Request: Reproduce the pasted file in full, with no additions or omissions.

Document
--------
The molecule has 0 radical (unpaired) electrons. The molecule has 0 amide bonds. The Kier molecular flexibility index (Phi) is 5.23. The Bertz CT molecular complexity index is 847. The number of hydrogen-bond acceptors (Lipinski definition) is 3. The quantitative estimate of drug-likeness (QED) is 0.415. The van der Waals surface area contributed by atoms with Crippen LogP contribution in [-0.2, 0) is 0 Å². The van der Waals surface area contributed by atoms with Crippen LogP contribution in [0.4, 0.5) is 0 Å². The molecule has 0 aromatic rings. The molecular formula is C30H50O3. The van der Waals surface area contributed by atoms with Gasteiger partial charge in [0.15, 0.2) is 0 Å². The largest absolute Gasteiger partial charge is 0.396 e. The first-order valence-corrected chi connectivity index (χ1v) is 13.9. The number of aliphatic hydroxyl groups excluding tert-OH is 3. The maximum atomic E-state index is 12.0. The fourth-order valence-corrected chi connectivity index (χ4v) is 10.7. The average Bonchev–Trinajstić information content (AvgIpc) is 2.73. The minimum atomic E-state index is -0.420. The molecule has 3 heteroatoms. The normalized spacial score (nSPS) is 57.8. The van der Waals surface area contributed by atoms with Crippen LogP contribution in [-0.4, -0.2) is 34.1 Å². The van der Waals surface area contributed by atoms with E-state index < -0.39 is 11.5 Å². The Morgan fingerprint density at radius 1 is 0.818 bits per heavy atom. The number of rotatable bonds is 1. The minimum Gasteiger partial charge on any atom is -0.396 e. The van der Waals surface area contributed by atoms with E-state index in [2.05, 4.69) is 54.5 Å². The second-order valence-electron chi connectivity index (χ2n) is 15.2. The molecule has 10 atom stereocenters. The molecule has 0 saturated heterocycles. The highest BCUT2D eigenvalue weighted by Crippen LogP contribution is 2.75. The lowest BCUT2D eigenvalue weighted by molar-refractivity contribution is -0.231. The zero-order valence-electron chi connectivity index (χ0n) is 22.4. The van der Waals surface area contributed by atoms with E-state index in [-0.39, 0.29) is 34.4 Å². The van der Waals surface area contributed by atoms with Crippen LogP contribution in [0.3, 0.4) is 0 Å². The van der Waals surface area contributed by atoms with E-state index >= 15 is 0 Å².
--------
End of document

The molecule has 0 radical (unpaired) electrons. The molecule has 0 amide bonds. The Kier molecular flexibility index (Phi) is 5.23. The Bertz CT molecular complexity index is 847. The number of hydrogen-bond acceptors (Lipinski definition) is 3. The quantitative estimate of drug-likeness (QED) is 0.415. The van der Waals surface area contributed by atoms with Crippen LogP contribution in [-0.2, 0) is 0 Å². The van der Waals surface area contributed by atoms with Crippen LogP contribution in [0.4, 0.5) is 0 Å². The molecule has 0 aromatic rings. The molecular formula is C30H50O3. The van der Waals surface area contributed by atoms with Gasteiger partial charge in [0.15, 0.2) is 0 Å². The largest absolute Gasteiger partial charge is 0.396 e. The first-order valence-corrected chi connectivity index (χ1v) is 13.9. The number of aliphatic hydroxyl groups excluding tert-OH is 3. The maximum atomic E-state index is 12.0. The fourth-order valence-corrected chi connectivity index (χ4v) is 10.7. The average Bonchev–Trinajstić information content (AvgIpc) is 2.73. The minimum atomic E-state index is -0.420. The molecule has 3 heteroatoms. The normalized spacial score (nSPS) is 57.8. The van der Waals surface area contributed by atoms with Crippen LogP contribution in [-0.4, -0.2) is 34.1 Å². The van der Waals surface area contributed by atoms with E-state index < -0.39 is 11.5 Å². The Morgan fingerprint density at radius 1 is 0.818 bits per heavy atom. The number of rotatable bonds is 1. The minimum Gasteiger partial charge on any atom is -0.396 e. The van der Waals surface area contributed by atoms with E-state index in [2.05, 4.69) is 54.5 Å². The second-order valence-electron chi connectivity index (χ2n) is 15.2. The molecule has 10 atom stereocenters. The molecule has 0 saturated heterocycles. The highest BCUT2D eigenvalue weighted by Crippen LogP contribution is 2.75. The lowest BCUT2D eigenvalue weighted by molar-refractivity contribution is -0.231. The zero-order valence-electron chi connectivity index (χ0n) is 22.4. The van der Waals surface area contributed by atoms with E-state index in [-0.39, 0.29) is 34.4 Å². The van der Waals surface area contributed by atoms with Crippen LogP contribution in [0.3, 0.4) is 0 Å². The van der Waals surface area contributed by atoms with E-state index >= 15 is 0 Å².